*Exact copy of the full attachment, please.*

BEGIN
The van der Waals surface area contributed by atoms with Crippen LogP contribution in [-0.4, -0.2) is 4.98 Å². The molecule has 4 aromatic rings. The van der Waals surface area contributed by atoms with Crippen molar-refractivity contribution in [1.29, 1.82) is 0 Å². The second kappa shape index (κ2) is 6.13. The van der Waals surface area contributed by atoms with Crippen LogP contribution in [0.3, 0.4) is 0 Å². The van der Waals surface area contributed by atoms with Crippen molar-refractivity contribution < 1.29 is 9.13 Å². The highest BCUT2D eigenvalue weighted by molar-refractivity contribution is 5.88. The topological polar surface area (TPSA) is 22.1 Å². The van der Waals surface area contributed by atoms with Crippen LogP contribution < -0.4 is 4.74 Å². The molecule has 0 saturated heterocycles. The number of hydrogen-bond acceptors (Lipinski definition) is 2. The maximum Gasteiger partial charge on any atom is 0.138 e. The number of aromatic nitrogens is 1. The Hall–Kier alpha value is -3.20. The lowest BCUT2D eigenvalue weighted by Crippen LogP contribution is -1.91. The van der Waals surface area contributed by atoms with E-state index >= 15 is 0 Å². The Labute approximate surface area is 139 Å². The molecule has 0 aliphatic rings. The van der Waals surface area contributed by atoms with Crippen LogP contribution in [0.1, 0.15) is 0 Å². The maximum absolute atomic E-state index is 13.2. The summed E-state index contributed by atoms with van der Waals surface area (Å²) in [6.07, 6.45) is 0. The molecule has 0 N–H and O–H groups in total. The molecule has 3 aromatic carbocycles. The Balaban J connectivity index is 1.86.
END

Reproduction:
The van der Waals surface area contributed by atoms with Crippen LogP contribution in [-0.4, -0.2) is 4.98 Å². The molecule has 4 aromatic rings. The van der Waals surface area contributed by atoms with Crippen molar-refractivity contribution in [1.29, 1.82) is 0 Å². The second kappa shape index (κ2) is 6.13. The van der Waals surface area contributed by atoms with Crippen LogP contribution in [0.3, 0.4) is 0 Å². The van der Waals surface area contributed by atoms with Crippen molar-refractivity contribution < 1.29 is 9.13 Å². The highest BCUT2D eigenvalue weighted by molar-refractivity contribution is 5.88. The topological polar surface area (TPSA) is 22.1 Å². The van der Waals surface area contributed by atoms with Crippen LogP contribution < -0.4 is 4.74 Å². The molecule has 0 saturated heterocycles. The number of hydrogen-bond acceptors (Lipinski definition) is 2. The maximum Gasteiger partial charge on any atom is 0.138 e. The number of aromatic nitrogens is 1. The Hall–Kier alpha value is -3.20. The lowest BCUT2D eigenvalue weighted by Crippen LogP contribution is -1.91. The van der Waals surface area contributed by atoms with E-state index >= 15 is 0 Å². The Labute approximate surface area is 139 Å². The molecule has 0 aliphatic rings. The van der Waals surface area contributed by atoms with Crippen LogP contribution in [0.1, 0.15) is 0 Å². The maximum absolute atomic E-state index is 13.2. The summed E-state index contributed by atoms with van der Waals surface area (Å²) in [6.07, 6.45) is 0. The molecule has 0 N–H and O–H groups in total. The molecule has 3 aromatic carbocycles. The Balaban J connectivity index is 1.86.